Implications

The upshot of these two cases is that (generally speaking) arguments based on natural justice are unlikely to fare well in cases where a respondent claims to have been "ambushed" or swamped with material. In both cases the court reasserted that although there had been adjudication "by ambush" this did not necessarily result in a breach of natural justice. The HGCR Act 1996 provides for adjudication "at any time" and sets out a timetable that in complex cases will almost inevitably lead to a "rough and ready" decision by the adjudicator.

Nonetheless, it was also implicit in the court's reasoning that there may be circumstances where the sheer volume of material adduced in support of a Referral Notice is such that a decision cannot be reached fairly and effectively in the adjudication timetable. Exactly how much is "too much" is not discussed by the court, yet it is clear that in considering whether there had been "too much" material, judges will be particularly influenced by two things:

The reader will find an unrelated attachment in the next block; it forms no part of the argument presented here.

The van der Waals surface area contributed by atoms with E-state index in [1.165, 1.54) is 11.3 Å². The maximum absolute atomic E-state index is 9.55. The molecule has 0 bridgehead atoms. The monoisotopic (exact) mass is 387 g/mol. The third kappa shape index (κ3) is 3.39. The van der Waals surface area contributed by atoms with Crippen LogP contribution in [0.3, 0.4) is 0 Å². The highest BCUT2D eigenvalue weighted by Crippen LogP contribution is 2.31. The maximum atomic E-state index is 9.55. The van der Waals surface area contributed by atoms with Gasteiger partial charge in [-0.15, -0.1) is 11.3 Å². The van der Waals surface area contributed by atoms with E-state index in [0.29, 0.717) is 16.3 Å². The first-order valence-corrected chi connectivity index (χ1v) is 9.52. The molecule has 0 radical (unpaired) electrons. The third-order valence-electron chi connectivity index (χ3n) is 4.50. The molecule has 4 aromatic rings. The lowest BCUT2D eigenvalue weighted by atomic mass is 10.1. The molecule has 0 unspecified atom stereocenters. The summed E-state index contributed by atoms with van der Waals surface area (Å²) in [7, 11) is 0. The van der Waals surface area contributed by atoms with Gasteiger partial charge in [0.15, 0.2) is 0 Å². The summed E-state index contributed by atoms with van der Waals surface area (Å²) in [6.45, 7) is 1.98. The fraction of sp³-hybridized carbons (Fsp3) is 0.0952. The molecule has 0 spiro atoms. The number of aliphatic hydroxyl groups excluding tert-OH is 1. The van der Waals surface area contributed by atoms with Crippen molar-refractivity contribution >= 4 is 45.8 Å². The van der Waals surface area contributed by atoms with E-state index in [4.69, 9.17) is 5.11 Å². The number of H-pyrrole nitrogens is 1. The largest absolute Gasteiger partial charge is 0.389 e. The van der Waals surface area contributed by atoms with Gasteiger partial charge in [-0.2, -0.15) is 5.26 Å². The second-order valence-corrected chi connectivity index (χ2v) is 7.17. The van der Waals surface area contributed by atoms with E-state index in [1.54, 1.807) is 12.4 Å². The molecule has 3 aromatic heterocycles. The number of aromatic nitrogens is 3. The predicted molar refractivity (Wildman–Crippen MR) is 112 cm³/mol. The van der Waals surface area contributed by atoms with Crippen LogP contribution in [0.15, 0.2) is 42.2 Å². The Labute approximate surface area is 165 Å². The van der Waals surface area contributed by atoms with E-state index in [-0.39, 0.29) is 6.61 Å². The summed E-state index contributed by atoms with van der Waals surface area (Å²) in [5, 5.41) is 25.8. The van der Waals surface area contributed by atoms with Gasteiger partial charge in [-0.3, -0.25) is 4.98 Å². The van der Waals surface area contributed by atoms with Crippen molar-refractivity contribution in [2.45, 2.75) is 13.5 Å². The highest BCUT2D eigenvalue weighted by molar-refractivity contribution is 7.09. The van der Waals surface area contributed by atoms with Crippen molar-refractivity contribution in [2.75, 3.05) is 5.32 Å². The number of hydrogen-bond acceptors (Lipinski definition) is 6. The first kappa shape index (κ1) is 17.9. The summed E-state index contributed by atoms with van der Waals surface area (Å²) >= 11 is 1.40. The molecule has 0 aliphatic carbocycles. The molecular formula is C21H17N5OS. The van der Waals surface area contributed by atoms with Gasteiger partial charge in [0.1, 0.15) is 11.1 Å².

• Firstly, did the adjudicator believe that there was "too much" material and
  • Secondly, was breach of natural justice an issue raised by the respondent during the adjudication

Perversely, the court's findings may lead to the spectacle of adjudicators playing down the time pressures which they are under (for fear that their protestations will be used as a defence to the enforcement of their decisions) whilst at the same time respondents will be shouting ever more loudly during adjudications that they need more time. Pending further clarification of this issue it may be that the merest whisper by an adjudicator that he has had sufficient time will drown out the anguished cries of respondents that there is "too much" to consider.